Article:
Coronavirus Versus Us: Parts I and II
Part I. The year that was for the virus. A lost year for many of us with many inconveniences. No fun with friends and relations. No dining out or parties. No concerts or sports. No travel and no vacations. We were the lucky ones.
For about 500,000 Americans and many more worldwide who died, it was their last year. Their grieving family and friends mourned in isolation. Millions more contracted the virus and suffered. The more scientific predictions of large numbers of infections and deaths were unfortunately on target, at least in America. The ebbs and flows came and went, also mostly as predicted, as the pandemic impacted the elections, education, employment, and entertainment. That most colleges and sports made it work as well as they did with online attendees was a surprise. A bigger surprise was the Wall street which just shrugged. Perhaps the biggest surprise was our collective realization that essential workers were indeed essential!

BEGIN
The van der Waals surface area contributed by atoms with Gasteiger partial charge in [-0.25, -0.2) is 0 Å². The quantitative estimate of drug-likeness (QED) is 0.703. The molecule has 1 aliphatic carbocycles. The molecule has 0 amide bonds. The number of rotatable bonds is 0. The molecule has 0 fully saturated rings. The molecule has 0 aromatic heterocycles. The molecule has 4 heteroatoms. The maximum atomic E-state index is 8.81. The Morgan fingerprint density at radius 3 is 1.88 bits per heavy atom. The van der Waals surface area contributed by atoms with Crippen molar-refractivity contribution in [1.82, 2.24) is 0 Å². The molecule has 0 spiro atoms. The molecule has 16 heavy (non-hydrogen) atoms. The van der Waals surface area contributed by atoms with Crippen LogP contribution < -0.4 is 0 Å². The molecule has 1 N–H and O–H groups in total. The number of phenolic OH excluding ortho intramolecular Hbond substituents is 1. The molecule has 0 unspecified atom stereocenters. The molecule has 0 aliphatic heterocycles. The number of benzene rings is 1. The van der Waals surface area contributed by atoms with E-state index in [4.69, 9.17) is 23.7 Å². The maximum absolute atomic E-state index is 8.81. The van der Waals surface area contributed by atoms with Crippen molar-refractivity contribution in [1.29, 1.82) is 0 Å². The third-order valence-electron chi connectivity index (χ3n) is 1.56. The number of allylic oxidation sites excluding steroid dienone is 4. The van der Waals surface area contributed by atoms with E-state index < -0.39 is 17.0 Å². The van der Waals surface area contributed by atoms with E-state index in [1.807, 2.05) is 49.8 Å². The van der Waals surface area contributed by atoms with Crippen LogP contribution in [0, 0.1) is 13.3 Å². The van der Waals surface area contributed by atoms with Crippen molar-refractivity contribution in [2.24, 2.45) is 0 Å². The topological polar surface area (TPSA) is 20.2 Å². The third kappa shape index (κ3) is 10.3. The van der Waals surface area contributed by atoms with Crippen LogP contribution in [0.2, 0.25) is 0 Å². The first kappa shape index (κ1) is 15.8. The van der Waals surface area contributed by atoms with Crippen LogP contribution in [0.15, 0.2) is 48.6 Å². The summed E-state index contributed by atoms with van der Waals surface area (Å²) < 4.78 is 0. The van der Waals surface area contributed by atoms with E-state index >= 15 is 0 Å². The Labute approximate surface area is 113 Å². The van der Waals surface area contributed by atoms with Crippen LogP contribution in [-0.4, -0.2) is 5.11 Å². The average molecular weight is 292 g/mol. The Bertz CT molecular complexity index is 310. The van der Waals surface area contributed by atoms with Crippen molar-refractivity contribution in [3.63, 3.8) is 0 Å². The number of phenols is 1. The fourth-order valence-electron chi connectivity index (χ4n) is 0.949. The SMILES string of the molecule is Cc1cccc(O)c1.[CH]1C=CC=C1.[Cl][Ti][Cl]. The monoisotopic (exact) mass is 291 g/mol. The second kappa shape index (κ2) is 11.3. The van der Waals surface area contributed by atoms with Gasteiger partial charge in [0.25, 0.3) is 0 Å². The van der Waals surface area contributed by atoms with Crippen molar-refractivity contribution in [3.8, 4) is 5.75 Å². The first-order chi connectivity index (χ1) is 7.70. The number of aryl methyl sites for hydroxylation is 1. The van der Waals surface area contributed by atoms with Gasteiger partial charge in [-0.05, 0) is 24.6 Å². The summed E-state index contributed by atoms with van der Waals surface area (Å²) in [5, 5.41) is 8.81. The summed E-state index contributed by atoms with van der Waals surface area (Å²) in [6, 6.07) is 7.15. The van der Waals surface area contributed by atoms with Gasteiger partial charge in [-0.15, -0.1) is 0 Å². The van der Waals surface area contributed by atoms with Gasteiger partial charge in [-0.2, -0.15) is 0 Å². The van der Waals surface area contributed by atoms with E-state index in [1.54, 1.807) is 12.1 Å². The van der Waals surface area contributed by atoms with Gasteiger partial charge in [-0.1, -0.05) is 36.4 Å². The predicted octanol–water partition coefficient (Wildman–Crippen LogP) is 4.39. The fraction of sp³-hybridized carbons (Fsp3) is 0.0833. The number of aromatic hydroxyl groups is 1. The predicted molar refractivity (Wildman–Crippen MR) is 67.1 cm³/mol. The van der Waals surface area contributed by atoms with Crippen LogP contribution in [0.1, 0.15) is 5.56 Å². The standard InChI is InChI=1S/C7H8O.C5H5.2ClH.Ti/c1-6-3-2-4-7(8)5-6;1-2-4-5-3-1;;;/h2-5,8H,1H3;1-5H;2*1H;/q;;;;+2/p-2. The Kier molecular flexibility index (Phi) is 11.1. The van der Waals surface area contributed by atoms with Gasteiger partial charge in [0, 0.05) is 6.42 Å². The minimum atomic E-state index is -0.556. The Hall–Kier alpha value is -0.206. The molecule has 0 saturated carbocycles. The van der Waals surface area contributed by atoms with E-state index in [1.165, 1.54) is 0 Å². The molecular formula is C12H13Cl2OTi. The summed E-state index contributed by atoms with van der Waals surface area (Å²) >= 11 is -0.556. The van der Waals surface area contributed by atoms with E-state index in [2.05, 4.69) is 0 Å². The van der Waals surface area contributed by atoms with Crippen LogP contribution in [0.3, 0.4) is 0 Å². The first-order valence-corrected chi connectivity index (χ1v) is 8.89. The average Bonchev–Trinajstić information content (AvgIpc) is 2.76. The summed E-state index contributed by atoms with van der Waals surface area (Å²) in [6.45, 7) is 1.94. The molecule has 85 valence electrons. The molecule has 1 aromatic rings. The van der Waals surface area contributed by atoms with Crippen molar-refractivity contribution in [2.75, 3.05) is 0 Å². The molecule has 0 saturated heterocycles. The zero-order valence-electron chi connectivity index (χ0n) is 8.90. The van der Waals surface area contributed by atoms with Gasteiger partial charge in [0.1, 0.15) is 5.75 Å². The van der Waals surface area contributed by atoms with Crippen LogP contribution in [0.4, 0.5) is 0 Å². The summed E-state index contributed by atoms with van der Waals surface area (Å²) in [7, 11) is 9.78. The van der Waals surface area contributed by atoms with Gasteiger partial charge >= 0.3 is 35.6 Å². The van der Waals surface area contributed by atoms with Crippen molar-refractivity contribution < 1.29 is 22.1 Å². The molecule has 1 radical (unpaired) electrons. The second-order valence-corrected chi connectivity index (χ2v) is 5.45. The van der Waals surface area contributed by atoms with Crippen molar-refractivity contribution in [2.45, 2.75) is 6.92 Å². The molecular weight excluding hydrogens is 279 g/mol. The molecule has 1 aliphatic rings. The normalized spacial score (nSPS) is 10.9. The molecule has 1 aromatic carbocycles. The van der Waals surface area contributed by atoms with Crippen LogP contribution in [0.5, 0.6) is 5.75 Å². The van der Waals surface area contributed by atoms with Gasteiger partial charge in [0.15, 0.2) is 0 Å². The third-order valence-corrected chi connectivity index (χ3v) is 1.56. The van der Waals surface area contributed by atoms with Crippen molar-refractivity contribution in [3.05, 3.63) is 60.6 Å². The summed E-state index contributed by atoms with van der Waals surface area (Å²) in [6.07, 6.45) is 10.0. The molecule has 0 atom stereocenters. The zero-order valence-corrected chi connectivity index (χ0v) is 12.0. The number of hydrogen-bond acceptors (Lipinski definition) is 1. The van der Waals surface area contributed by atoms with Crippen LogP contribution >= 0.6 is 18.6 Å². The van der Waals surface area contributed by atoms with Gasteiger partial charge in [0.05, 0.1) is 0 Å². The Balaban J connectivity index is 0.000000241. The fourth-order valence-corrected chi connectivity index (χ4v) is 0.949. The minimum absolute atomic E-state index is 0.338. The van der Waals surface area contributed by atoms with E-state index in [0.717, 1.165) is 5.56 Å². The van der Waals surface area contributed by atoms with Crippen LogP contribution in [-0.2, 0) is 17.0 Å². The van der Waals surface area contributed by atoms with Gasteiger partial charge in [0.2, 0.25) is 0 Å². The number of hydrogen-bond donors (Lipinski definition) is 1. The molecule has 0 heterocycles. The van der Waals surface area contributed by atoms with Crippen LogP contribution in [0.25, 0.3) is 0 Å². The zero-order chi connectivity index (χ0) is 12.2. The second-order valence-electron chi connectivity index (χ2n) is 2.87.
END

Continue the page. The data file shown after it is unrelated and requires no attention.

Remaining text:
Part II. After the year of the virus, vaccination is here. It is time to convince the skeptical public to get behind it. Can you imagine an implausible vaccination advertising campaign featuring President Trump and President Biden, both of whom are vaccinated? Putting altruism aside, there is much to gain for each of them politically. The former President can indirectly remind people of his fast tracking of vaccination efforts and the present President can take credit for getting the shots in our arms. Such a campaign perhaps will have a bigger impact than almost anything in uniting America in the fight against the virus. Even more than a campaign with sports superstars.
When in the company of our vaccinated friends and relations, maybe our lives will be back to normal. But there are many unknowns in the fight for survival between the virus and us. We do not yet know how long the current vaccines will stay effective or what variants might force us to get more shots. It is unclear if those who have been vaccinated can carry and transmit the virus to unvaccinated others. Will we continue need masks if we are in crowded places? Perhaps. Good luck trying to convince anyone of that!